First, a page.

The next big religious holiday is Holy Pentecost. This is a three day holiday in Greece. Holy Pentecost is celebrated each year on the 50th day after Easter Sunday. Pentecost comes from the Greek word Pentikosti (Pe-nti-ko-steé) which means 50. It’s the day the Holy Spirit appeared to the Apostles while they were gathered around in one room. After the appearance of the Holy Spirit, tongues of fire sat upon each of the Apostles thus giving them the ability to speak in different languages. There are many icons depicting this. And so it begins the teachings of the Gospel and Jesus work as we know it nowadays.

When Holy Pentecost is over, we stop wishing everyone Hronia Polla, or Christos Anesti. The Easter or Pascha (Pa-ska, as it is called in Greek) season is over.

Hronia Polla and Christos Anesti!


Koulourkakia Portokaliou-Greek Easter Cookies

Koulourakia Portokaliou - Greek Easter cookies

These cookies are a very traditional treat for Greek Easter. But they are also good for any other occasion or even year round. In Greece while I was growing up, these cookies were only made during Easter to be eaten on Greek Easter Sunday and for the next 50 days until Holy Pentecost. Nowadays, the bakeries in Greece, sell these cookies year round and the locals buy them to offer them to company with an afternoon coffee.

I used to have these cookies for breakfast, dipping them in my milk, while I was growing up in Greece. They usually went quite fast. All of us in my family loved these cookies, and on occasion, my mother would have to bake another batch to offer to visitors while they came over for coffee.

I continue this tradition in my family as much as I can, making them during Greek Easter. They last for about 3 months, but in most cases, they are gone before the time is up. They are called Koulourakia portokaliou (pronounced = koo-loo-rάhk-yah por-toh-kahl-yoo) =  cookies with orange.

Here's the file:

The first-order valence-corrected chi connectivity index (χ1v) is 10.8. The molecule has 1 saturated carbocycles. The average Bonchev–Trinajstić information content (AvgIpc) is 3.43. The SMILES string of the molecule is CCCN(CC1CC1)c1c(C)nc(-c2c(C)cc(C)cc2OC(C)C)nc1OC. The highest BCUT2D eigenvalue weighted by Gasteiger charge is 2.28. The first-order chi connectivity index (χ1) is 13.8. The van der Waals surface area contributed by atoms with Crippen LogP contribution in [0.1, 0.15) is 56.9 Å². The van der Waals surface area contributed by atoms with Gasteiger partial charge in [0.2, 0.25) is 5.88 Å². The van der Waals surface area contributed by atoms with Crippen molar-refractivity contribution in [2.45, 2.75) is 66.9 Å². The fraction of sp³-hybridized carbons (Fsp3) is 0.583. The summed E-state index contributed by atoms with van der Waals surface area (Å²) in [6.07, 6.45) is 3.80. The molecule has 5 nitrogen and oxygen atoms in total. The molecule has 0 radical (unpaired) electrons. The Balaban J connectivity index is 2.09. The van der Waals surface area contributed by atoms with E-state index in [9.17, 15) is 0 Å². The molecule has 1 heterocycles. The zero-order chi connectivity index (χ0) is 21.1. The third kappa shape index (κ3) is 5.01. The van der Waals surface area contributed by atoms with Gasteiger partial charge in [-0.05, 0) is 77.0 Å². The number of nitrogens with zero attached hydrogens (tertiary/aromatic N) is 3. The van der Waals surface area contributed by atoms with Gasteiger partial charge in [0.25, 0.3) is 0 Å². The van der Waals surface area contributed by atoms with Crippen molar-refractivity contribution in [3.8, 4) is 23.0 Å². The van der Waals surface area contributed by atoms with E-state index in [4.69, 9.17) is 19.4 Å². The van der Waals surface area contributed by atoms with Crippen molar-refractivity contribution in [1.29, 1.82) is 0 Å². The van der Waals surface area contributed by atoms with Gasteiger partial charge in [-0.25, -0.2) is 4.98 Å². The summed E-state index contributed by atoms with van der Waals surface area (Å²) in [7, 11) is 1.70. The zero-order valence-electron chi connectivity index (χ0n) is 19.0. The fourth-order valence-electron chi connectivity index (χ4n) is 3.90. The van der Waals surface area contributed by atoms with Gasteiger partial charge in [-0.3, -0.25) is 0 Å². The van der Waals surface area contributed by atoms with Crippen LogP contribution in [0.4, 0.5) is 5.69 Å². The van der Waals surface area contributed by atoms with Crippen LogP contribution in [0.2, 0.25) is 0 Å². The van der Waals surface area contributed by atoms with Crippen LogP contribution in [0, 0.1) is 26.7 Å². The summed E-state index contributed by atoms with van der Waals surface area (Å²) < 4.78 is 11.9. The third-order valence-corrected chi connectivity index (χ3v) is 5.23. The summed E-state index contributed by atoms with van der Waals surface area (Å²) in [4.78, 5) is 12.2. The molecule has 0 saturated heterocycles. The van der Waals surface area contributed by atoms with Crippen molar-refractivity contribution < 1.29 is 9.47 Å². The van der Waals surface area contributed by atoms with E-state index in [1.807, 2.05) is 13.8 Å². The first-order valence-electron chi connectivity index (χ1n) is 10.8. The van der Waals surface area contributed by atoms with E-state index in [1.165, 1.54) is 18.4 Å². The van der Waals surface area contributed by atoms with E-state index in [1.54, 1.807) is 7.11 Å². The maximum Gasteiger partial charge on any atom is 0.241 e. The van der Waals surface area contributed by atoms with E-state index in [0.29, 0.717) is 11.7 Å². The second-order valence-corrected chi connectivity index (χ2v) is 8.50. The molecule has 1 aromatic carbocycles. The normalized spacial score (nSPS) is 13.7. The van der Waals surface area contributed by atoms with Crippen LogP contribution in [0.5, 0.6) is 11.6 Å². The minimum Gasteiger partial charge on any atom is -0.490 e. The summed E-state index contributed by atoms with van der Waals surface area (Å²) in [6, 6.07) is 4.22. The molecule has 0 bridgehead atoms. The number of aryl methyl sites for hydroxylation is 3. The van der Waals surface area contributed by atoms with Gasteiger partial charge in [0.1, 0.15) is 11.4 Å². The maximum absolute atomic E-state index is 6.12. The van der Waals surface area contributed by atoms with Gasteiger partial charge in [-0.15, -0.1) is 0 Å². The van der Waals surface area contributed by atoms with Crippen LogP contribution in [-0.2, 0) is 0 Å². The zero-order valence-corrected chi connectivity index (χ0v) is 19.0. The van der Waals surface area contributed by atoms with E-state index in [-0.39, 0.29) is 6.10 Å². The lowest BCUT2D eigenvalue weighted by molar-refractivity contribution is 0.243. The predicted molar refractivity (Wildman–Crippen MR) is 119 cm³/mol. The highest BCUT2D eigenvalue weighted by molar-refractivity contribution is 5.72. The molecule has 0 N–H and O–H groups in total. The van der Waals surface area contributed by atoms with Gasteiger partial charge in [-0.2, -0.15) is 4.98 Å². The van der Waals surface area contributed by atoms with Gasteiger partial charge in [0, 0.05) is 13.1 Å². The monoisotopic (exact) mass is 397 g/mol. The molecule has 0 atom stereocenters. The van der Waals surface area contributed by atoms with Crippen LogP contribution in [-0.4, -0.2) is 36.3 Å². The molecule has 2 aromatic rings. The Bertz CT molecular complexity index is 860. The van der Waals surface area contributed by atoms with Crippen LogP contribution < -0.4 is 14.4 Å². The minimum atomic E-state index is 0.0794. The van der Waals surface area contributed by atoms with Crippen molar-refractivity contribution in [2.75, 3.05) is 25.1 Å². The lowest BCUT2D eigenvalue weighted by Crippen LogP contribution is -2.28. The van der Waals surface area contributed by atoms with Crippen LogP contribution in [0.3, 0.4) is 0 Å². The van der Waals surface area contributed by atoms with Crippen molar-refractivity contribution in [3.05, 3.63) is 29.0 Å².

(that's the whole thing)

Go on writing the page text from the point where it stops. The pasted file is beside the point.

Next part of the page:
Makes 82 servings (approximately 0.5oz each)

½ lbs. butter
1 ¼ cups sugar
3 eggs
1 tbsp. grated orange peel
¼.cup orange juice
1 tbsp. baking powder
4 ¼ cups flour (keep the ¼ cup for kneading)
2 tbsp. melted butter
1 egg yolk
1 tbsp. water
¼ cup slivered, raw almonds chopped

Bring the butter at room temperature. Don't melt it in the microwave or over the stove. For the cookies to come out well and be pliable, the butter needs to be at room temperature.

Save ¼ cup of the flour for kneading the dough later. Sift the rest of the flour with the baking powder.

In a stand-alone mixer, beat together the butter with the sugar. Add the eggs, one at a time and beat well together. Add the orange rind and the orange juice. Beat well together. Add the flour and beat well. The dough will be a bit sticky. Remove it from the bowl and flour a clean surface with a little bit of the ¼ cup flour. Knead the dough with the remaining flour until the dough doesn't stick to your hands. Place the dough in a bowl and refrigerate for 30 minutes.

Butter the cookie sheets with the 2 tbsp. butter. When the dough is cool, take about 1 inch balls with your fingers, and roll it out into a strand, fold it in half and twist it. Continue until all the dough is done. Mix together the egg yolk and water and brush the cookies. Sprinkle with the chopped almonds. Bake at 375 degree oven for 20 minutes until lightly browned. Cool and store in an airtight container. They can last up to 3 months.

Nutrition Facts
Serving Size 1 serving (16.0 g)
Amount Per Serving
Calories 63
Calories from Fat 27
Total Fat 3.0g
Saturated Fat 1.7g
Trans Fat 0.0g
Cholesterol 15mg
Sodium 21mg
Potassium 32mg
Total Carbohydrates 8.3g
Dietary Fiber 0.2g
Sugars 3.2g
Protein 1.0g